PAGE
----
DTCs P0450, P0451, P0452, P0453, and P0454 pertain specifically to the FTP sensor and its electrical circuit. These codes indicate a short or open in the circuit or a defective sensor.

P0450 indicates the FTP reading fluctuated to a level above the normal signal range; P0451 indicates the signal fluctuated below the normal signal range (The normal signal range in most vehicles is between 0.5 and 4.5 volts).

P0452 is set when the signal remains above the normal range. P0453 indicates a signal constantly below the normal range. P0454 indicates an intermittent fault.

Innova diagnostic device

To exclude wiring as the cause of an FTP trouble code, disconnect the electrical connector and identify each of its three pins or slots: one each for the input or reference voltage circuit from the ECM/PCM, the signal circuit sending signal voltage back to the ECM/PCM, and the ground circuit.

Attach the red (positive) lead of a digital multimeter (DMM) to the connector’s input/reference circuit pin/slot and the black (negative) lead to the signal circuit pin/slot. With the ignition key on and the engine off (KOEO), a 5 volt reading verifies the circuit to the sensor.

Wiggle the connector to see whether the voltage reading changes. Any changes in voltage indicate a defective connector. Connect a 12 volt test lamp to battery voltage and the lamp tip or other lead to the ground pin/slot. If the lamp illuminates, the ground circuit is good.

Connect the red (positive) DMM lead to the signal circuit pin/slot and the black (negative) DMM lead to the ground pin/slot. With KOEO, on many vehicles a 5 volt reading verifies the signal circuit and establishes the FTP is defective. However, a 0 volt reading is inconclusive, as it may result from ECM/PCM design. If so, the ECM/PCM connector must also be removed, and the signal circuit tested with the DMM on the ohms setting for continuity between the FTP and the ECM/PCM.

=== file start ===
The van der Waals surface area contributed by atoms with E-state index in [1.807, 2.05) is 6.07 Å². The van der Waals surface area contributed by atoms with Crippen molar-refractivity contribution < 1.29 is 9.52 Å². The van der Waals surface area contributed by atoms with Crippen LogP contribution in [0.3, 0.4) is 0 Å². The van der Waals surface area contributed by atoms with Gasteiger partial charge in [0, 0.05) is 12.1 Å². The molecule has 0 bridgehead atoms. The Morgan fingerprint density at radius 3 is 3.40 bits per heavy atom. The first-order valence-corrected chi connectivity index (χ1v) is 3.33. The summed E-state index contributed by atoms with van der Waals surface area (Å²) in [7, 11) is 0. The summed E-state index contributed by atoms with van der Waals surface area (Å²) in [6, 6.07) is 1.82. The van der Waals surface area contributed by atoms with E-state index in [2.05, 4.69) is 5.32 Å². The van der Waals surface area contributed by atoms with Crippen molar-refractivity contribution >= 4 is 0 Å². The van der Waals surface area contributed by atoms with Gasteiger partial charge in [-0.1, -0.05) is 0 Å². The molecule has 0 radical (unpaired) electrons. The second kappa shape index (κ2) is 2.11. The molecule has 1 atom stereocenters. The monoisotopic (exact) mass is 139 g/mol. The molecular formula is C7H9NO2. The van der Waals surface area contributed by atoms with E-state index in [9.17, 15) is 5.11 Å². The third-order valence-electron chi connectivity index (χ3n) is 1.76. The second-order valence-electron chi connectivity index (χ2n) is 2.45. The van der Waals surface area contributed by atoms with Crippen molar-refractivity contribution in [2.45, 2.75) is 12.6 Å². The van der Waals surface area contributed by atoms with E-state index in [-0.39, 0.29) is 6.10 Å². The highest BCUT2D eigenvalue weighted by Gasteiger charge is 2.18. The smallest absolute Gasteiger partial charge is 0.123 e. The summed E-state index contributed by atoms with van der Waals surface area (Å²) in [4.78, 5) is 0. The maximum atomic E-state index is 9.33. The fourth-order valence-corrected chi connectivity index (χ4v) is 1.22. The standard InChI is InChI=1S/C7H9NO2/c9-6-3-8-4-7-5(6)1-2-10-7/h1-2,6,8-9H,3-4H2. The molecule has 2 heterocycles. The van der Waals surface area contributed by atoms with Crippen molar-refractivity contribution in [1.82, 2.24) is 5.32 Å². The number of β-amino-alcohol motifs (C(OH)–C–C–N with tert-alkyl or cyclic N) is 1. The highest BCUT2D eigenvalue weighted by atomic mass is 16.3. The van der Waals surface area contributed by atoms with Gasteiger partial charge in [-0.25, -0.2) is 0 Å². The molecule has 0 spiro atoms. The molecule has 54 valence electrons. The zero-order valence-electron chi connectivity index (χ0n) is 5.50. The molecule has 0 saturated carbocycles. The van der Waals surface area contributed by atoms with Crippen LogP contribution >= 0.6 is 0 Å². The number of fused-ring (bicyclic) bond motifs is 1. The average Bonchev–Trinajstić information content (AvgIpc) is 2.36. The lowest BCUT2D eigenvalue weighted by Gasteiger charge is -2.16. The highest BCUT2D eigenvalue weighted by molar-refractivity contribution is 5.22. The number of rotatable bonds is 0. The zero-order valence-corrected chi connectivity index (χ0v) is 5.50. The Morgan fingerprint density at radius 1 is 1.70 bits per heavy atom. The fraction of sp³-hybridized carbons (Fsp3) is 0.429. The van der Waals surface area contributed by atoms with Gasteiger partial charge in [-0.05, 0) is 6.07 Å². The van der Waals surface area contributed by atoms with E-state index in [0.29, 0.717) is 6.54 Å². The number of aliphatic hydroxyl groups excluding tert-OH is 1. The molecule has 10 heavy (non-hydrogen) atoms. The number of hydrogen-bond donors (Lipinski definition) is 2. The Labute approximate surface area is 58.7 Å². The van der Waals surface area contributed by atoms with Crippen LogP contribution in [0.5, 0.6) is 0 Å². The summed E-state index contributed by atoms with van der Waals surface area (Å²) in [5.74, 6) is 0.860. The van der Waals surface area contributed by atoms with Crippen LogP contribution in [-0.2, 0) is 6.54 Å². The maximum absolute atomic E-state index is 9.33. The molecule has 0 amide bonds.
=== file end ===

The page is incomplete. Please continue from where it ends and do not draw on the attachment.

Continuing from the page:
Replacement of the FTP sensor does not require reprogramming.


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Many vehicles provide an access panel in the floorpan under the rear seat or in the trunk floor that allows for removal of an FTP sensor located on top of the fuel tank. On others, the fuel tank must be removed to gain access to the FTP sensor. Access to a remotely mounted FTP sensor may require removing a rear wheel well inner fender.

Before removing an FTP sensor, the fuel system should be depressurized by releasing pressure at the fuel rail Schroeder valve – it resembles a bicycle tire valve - or by removing the fuel pump fuse and running the engine until it dies.

The negative battery terminal should be disconnected. A sensor mounted to the fuel pump assembly or fuel tank is removed by disconnecting the wiring harness connector, removing any retaining nut, bolt or clip that holds the connector in place and then gently prying the sensor from the sealing grommet through which the sensor tip projects into the tank.

Remotely mounted sensors are removed by disconnecting hoses and removing the sensor from any mounting bracket.